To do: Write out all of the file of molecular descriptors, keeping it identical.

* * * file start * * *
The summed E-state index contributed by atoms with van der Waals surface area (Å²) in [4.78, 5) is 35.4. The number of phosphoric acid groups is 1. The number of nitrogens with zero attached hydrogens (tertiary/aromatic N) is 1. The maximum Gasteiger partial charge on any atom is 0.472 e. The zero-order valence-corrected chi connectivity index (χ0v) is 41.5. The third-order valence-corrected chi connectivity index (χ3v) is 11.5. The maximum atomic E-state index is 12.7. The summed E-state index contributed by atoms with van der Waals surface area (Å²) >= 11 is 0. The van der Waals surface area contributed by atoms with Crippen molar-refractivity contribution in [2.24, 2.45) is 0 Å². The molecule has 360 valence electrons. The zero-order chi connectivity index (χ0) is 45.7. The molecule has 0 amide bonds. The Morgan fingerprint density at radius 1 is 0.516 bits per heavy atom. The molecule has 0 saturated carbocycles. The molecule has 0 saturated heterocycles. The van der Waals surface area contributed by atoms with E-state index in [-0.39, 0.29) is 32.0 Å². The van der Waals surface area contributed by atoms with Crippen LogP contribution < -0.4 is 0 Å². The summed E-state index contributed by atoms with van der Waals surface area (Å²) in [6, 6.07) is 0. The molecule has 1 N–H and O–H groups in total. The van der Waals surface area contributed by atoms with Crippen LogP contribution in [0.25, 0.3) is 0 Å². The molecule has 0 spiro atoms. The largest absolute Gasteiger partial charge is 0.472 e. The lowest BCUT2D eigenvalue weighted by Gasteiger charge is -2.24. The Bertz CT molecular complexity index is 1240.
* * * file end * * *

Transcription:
The summed E-state index contributed by atoms with van der Waals surface area (Å²) in [4.78, 5) is 35.4. The number of phosphoric acid groups is 1. The number of nitrogens with zero attached hydrogens (tertiary/aromatic N) is 1. The maximum Gasteiger partial charge on any atom is 0.472 e. The zero-order valence-corrected chi connectivity index (χ0v) is 41.5. The third-order valence-corrected chi connectivity index (χ3v) is 11.5. The maximum atomic E-state index is 12.7. The summed E-state index contributed by atoms with van der Waals surface area (Å²) >= 11 is 0. The van der Waals surface area contributed by atoms with Crippen molar-refractivity contribution in [2.24, 2.45) is 0 Å². The molecule has 360 valence electrons. The zero-order chi connectivity index (χ0) is 45.7. The molecule has 0 amide bonds. The Morgan fingerprint density at radius 1 is 0.516 bits per heavy atom. The molecule has 0 saturated carbocycles. The molecule has 0 saturated heterocycles. The van der Waals surface area contributed by atoms with E-state index in [-0.39, 0.29) is 32.0 Å². The van der Waals surface area contributed by atoms with Crippen LogP contribution < -0.4 is 0 Å². The summed E-state index contributed by atoms with van der Waals surface area (Å²) in [6, 6.07) is 0. The molecule has 1 N–H and O–H groups in total. The van der Waals surface area contributed by atoms with Crippen LogP contribution in [0.25, 0.3) is 0 Å². The molecule has 0 spiro atoms. The largest absolute Gasteiger partial charge is 0.472 e. The lowest BCUT2D eigenvalue weighted by Gasteiger charge is -2.24. The Bertz CT molecular complexity index is 1240.